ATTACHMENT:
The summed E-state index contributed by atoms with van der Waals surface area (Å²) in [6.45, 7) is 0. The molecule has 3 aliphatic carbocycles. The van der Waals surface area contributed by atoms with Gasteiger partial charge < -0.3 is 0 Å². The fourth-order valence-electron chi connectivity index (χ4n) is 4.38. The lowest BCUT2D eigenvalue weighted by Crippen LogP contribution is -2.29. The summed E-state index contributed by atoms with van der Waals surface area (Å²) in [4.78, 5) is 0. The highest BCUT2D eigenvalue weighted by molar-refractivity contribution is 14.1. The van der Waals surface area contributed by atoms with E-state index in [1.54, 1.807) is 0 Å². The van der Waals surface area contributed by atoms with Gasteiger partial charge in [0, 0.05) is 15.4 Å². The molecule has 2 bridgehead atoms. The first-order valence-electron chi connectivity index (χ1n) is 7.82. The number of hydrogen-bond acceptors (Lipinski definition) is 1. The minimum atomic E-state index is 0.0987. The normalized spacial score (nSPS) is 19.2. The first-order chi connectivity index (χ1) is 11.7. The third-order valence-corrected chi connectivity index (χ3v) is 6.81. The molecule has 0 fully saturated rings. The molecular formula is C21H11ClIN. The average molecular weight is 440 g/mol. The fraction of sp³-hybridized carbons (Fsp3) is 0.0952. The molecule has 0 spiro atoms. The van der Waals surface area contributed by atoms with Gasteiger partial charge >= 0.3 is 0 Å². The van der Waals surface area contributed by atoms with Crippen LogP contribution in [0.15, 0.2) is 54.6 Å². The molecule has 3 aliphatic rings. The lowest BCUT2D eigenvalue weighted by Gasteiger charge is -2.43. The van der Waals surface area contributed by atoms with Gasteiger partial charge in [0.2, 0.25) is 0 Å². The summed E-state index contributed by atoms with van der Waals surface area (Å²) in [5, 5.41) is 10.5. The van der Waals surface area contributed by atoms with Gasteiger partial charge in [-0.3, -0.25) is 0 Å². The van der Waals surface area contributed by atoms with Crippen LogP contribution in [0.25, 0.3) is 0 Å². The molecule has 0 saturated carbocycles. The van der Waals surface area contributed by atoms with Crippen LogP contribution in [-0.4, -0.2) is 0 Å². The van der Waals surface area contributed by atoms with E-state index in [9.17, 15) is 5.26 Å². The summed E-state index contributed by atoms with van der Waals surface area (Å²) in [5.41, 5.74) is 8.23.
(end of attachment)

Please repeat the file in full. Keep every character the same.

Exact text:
The summed E-state index contributed by atoms with van der Waals surface area (Å²) in [6.45, 7) is 0. The molecule has 3 aliphatic carbocycles. The van der Waals surface area contributed by atoms with Gasteiger partial charge < -0.3 is 0 Å². The fourth-order valence-electron chi connectivity index (χ4n) is 4.38. The lowest BCUT2D eigenvalue weighted by Crippen LogP contribution is -2.29. The summed E-state index contributed by atoms with van der Waals surface area (Å²) in [4.78, 5) is 0. The highest BCUT2D eigenvalue weighted by molar-refractivity contribution is 14.1. The van der Waals surface area contributed by atoms with E-state index in [1.54, 1.807) is 0 Å². The van der Waals surface area contributed by atoms with Gasteiger partial charge in [0, 0.05) is 15.4 Å². The molecule has 2 bridgehead atoms. The first-order valence-electron chi connectivity index (χ1n) is 7.82. The number of hydrogen-bond acceptors (Lipinski definition) is 1. The minimum atomic E-state index is 0.0987. The normalized spacial score (nSPS) is 19.2. The first-order chi connectivity index (χ1) is 11.7. The third-order valence-corrected chi connectivity index (χ3v) is 6.81. The molecule has 0 fully saturated rings. The molecular formula is C21H11ClIN. The average molecular weight is 440 g/mol. The fraction of sp³-hybridized carbons (Fsp3) is 0.0952. The molecule has 0 spiro atoms. The van der Waals surface area contributed by atoms with Gasteiger partial charge >= 0.3 is 0 Å². The van der Waals surface area contributed by atoms with Crippen LogP contribution in [0.15, 0.2) is 54.6 Å². The molecule has 3 aliphatic rings. The lowest BCUT2D eigenvalue weighted by Gasteiger charge is -2.43. The van der Waals surface area contributed by atoms with Gasteiger partial charge in [0.2, 0.25) is 0 Å². The summed E-state index contributed by atoms with van der Waals surface area (Å²) in [5, 5.41) is 10.5. The van der Waals surface area contributed by atoms with Gasteiger partial charge in [-0.3, -0.25) is 0 Å². The van der Waals surface area contributed by atoms with Crippen LogP contribution in [0.25, 0.3) is 0 Å². The molecule has 0 saturated carbocycles. The van der Waals surface area contributed by atoms with Crippen LogP contribution in [-0.4, -0.2) is 0 Å². The van der Waals surface area contributed by atoms with E-state index in [9.17, 15) is 5.26 Å². The summed E-state index contributed by atoms with van der Waals surface area (Å²) in [5.41, 5.74) is 8.23.